White Mountain The Movie – Part II Filming Locations

Taking a slight break from the Distant Worlds author interview series, hopefully this will be a visual treat for all those who love travelling (in real life or in the imagination) and film addicts like me!

As an avid film fan, back in January I had a bit of fun and shared my vision of White Mountain – The Movie, specifically focusing on my dream cast and director.

So, with visionary Ridley Scott directing, Christopher Plumber as Mr. Agyk, Rufus Sewell as the voice of Gralen, either Natalie Portman or Gemma Arterton as Wendya, a possible Henry Cavill or Aidan Turner as Korrun and charismatic Michael Fassbender as evil villain Morreck, the cast is ready.

For the full cast and character profiles, check out my original post: https://sophieetallis.wordpress.com/2015/01/04/white-mountain-the-movie/

Next we shift our cinematic focus to filming locations for White Mountain – The Movie! 😀

*(Please note that apart from my illustrations and a few of my own photographs, most of the images used to show places/locations are NOT my own unless otherwise stated. Many thanks to their various creators. :D)

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In order of book locations, first up, Mr. Agyk and Gralen’s home, White Mountain itself! Real location: Mont Blanc, Switzerland. (My inspiration: Mount Cook ‘Aoraki’, New Zealand).

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The living room.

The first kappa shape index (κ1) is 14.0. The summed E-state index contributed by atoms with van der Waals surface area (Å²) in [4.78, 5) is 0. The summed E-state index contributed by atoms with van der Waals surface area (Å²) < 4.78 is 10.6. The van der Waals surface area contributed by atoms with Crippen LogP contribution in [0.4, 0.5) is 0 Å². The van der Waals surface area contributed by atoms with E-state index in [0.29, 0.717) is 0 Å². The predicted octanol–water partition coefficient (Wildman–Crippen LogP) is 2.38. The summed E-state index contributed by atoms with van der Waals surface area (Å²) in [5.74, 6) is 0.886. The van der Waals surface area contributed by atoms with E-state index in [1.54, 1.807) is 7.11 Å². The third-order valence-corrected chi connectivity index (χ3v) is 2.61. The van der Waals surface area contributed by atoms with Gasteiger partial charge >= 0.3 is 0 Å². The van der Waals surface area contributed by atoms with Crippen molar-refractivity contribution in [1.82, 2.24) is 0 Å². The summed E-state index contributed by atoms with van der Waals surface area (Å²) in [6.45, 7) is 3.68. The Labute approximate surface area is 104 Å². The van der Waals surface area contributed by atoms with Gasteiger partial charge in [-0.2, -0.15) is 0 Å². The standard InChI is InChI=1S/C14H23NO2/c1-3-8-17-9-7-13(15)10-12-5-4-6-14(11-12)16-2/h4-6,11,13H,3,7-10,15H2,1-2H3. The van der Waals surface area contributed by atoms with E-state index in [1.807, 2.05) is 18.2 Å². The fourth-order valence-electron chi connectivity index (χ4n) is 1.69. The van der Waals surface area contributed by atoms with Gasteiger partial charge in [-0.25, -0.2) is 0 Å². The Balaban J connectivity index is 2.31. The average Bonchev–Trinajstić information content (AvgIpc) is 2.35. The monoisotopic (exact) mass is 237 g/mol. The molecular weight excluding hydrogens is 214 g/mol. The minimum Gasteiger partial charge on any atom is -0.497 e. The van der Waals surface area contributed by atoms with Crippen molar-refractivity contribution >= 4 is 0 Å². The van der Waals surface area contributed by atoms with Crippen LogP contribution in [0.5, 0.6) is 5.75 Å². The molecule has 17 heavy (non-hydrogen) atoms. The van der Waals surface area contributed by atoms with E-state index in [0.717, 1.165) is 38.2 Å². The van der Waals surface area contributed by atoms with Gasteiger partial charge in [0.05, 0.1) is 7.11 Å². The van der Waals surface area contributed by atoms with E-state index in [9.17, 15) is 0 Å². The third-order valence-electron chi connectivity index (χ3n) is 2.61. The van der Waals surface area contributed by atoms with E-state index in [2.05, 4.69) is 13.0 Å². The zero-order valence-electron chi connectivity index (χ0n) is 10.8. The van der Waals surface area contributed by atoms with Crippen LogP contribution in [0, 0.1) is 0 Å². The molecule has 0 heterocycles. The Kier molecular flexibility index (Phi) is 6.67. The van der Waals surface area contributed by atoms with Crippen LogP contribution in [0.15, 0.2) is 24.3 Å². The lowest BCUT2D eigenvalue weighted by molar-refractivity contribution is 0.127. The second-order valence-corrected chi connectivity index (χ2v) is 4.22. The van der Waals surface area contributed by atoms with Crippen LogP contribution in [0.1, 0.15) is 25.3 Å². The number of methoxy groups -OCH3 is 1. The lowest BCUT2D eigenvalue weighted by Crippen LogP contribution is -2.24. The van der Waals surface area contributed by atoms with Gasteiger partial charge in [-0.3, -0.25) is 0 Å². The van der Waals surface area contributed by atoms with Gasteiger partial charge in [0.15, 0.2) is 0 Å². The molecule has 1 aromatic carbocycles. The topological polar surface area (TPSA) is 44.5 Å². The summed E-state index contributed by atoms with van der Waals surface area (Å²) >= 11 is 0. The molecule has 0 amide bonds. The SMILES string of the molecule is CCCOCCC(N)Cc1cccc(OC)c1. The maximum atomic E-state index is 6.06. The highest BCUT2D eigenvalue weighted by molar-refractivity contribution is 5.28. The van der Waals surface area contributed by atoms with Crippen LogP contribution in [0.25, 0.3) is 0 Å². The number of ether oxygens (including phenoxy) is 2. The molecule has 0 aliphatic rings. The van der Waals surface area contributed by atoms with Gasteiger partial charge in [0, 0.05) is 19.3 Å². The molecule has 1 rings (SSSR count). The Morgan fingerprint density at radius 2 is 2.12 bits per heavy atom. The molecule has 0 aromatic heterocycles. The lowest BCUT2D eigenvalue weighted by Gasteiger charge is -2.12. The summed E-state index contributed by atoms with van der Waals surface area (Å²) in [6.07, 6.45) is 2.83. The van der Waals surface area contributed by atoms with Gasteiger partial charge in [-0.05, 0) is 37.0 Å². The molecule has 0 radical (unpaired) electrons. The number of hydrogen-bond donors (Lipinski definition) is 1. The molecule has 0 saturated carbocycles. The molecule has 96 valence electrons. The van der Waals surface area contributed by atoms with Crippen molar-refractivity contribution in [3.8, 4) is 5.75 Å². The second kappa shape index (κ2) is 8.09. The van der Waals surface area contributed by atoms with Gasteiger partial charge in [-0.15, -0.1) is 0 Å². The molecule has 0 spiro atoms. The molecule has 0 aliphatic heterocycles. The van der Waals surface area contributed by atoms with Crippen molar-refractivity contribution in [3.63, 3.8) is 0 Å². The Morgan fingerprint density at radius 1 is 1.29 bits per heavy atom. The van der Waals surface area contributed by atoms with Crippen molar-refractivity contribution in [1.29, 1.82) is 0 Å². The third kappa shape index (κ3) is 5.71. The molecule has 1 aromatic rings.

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The map room, think of a pyramid room covered in maps and star charts with a central dais and the ‘tapestry of time’ shifting world map on it. (Lol, little bit like the map room in Raiders of the Lost Ark!) 😀

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Next, the ice city of Ïssätun, high up within the Arctic circle. Real location: the Arctic, Svarlbard, and Greenland. (My inspiration: the Franz Josef glacier and glacier terminus, New Zealand).

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The ice dungeons below the city.

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Back to White Mountain and the great library ( I love my libraries!).

Photo of Mount Cook aka White Mountain - CopyWhite Mountain

 

 

 

 

 

 

 

 

Then travel to the Grey Forest deep within the Russian boreal forest or ‘taiga’. Real location: Russian Urals/Siberia. (My inspiration: Forest of Dean, UK and Wistman’s Woods, Dartmoor, UK).

B5C2A8 Russia Siberia Sayan Mountains And Taiga. Image shot 2007. Exact date unknown.

Russia Siberia Sayan Mountains And Taiga. Image shot 2007.

 

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The pancake rocks that Mr. Agyk & Gralen spent the night on, as hunting firewolves draw near. Real location: Russian taiga/Siberia. (My inspiration: Combestone Tor, Dartmoor, UK & Punakaiki, South Island, New Zealand).

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Grey Forest clearing

Wendya’s home – a tumble down cottage in the heart of the forest (less Bavarian fairytale and more decrepit than this though).